University of Brighton Referencing

By | 28th April 2017

University of Brighton Referencing

Referencing is an important part of studying in higher education. It is a technical system that allows you to give credit to other people’s ideas; provide evidence of your reading and engage in debates with other authors on your subject. However, it takes practice and even experienced academics will consult referencing style guides for more unusual sources. Have a look at the answers to the following questions to get started:

What is a reference?

A reference – also known as a citation – is an exact note of the source of a piece of information. A typical reference or citation for a journal article, for example, would include the following elements:

  • author(s) name(s)
  • title of the article
  • journal title
  • year, volume or part when published
  • page numbers

Referencing has two parts – a citation in the text where you have used the source (this is normally written in a shorter form) and the full details of the source at the end of the text in a Bibliography (list of all the sources you have read for your essay, even those you have not cited) or a Reference List (list of all the sources you have cited).

What referencing style should I use?

There is no single system within the university for creating a reference. You should consult your course handbook or speak to tutors in your school to find out the system used in your school. Below are some quick guides to the most common referencing styles, although please note that within each of these styles listed below, different Schools will approach them slightly differently so please do read your course handbook for the precise guidelines to follow for your course.

Common referencing styles:

  • Harvard (from Anglia Ruskin University)
  • Vancouver (from the University of Manchester)
  • Oscola for Legal sources (from the University of Oxford)
  • MLA (from the University of Northampton)
  • Numerical (from the University of Worcester)
Why is referencing so important?

Referencing shows the reader of your work that you have read widely and provides evidence to support the claims you are making. It also ensures that you give proper credit to the author of the source to avoid accusations of plagiarism.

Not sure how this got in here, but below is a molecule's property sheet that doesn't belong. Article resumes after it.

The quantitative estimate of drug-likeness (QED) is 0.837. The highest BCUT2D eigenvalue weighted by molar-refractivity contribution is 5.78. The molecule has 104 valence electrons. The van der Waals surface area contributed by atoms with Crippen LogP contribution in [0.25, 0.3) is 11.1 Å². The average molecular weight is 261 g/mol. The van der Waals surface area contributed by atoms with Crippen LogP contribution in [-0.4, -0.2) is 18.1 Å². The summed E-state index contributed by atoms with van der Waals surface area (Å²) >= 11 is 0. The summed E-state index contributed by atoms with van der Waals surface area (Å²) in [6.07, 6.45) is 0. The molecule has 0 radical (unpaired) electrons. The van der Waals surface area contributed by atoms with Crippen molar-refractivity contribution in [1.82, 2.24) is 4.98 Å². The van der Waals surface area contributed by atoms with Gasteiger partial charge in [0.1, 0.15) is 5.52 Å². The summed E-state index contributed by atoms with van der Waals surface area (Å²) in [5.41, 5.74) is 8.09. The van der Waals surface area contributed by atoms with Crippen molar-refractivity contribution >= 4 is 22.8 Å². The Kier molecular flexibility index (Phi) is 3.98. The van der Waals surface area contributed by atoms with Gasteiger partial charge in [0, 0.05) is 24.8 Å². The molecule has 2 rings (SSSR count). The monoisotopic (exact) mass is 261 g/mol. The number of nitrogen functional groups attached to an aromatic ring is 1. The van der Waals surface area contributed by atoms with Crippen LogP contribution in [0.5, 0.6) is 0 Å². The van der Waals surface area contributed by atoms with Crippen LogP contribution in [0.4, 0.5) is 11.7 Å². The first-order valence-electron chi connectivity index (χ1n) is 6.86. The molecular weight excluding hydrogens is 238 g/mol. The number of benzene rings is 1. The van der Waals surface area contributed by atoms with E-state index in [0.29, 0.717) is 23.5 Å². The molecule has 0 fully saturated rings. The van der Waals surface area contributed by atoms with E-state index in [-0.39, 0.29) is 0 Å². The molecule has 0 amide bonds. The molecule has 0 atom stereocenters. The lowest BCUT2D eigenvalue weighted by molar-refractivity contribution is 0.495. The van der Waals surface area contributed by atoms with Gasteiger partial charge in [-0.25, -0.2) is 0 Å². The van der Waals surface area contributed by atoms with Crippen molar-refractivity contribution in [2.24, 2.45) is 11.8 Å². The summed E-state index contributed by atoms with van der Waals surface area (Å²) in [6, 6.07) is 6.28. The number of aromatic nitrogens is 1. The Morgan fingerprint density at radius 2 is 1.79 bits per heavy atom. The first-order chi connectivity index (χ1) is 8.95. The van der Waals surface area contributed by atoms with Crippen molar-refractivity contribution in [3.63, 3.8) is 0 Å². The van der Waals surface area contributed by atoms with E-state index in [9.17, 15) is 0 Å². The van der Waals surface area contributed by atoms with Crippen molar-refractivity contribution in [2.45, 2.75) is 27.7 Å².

When a piece of coursework or an assignment is assessed, you may be penalised if you quote a piece of information without including the reference – and there may also be a penalty for using an incorrect reference! Remember: quotation without citation = plagiarism.

To find out more about plagiarism and the consequences of doing it – innocently or otherwise – click the Avoiding plagiarism link in the left-hand menu bar.

Referencing Software

There is software available to support you with referencing including an in-built referencing tool in Microsoft Word and more sophisticated packages such as EndNote which allows you to store and organise your references. For information on how to use EndNote see the Library guide.

Websites such as Neil’s Toolbox (Harvard) and RefME (multiple styles) are also useful tools for automatically generating references. However, department guidelines for referencing styles can be very specific, so if you use tools such as these, you should always check the references that they generate against your course’s style guide.

The university has five of its main referencing styles set up in RefME. These include:

  • University of Brighton Harvard
  • University of Brighton APA 6th
  • University of Brighton Harvard Chicago
  • University of Brighton MLA
  • University of Brighton Vancouver

There are also two school-specific styles set up with RefME:

  • Harvard – University of Brighton School of Environment & Technology
  • SASM (University of Brighton)

In order to find these styles in RefME, just search for Brighton.

The Online Library’s Subject Guides also have subject-specific RefME information in the ‘Managing references’ tabs of each of the guides. This information includes how to sign up for an account, how to use RefMe and export to make a bibliography, and a video showing how to get started.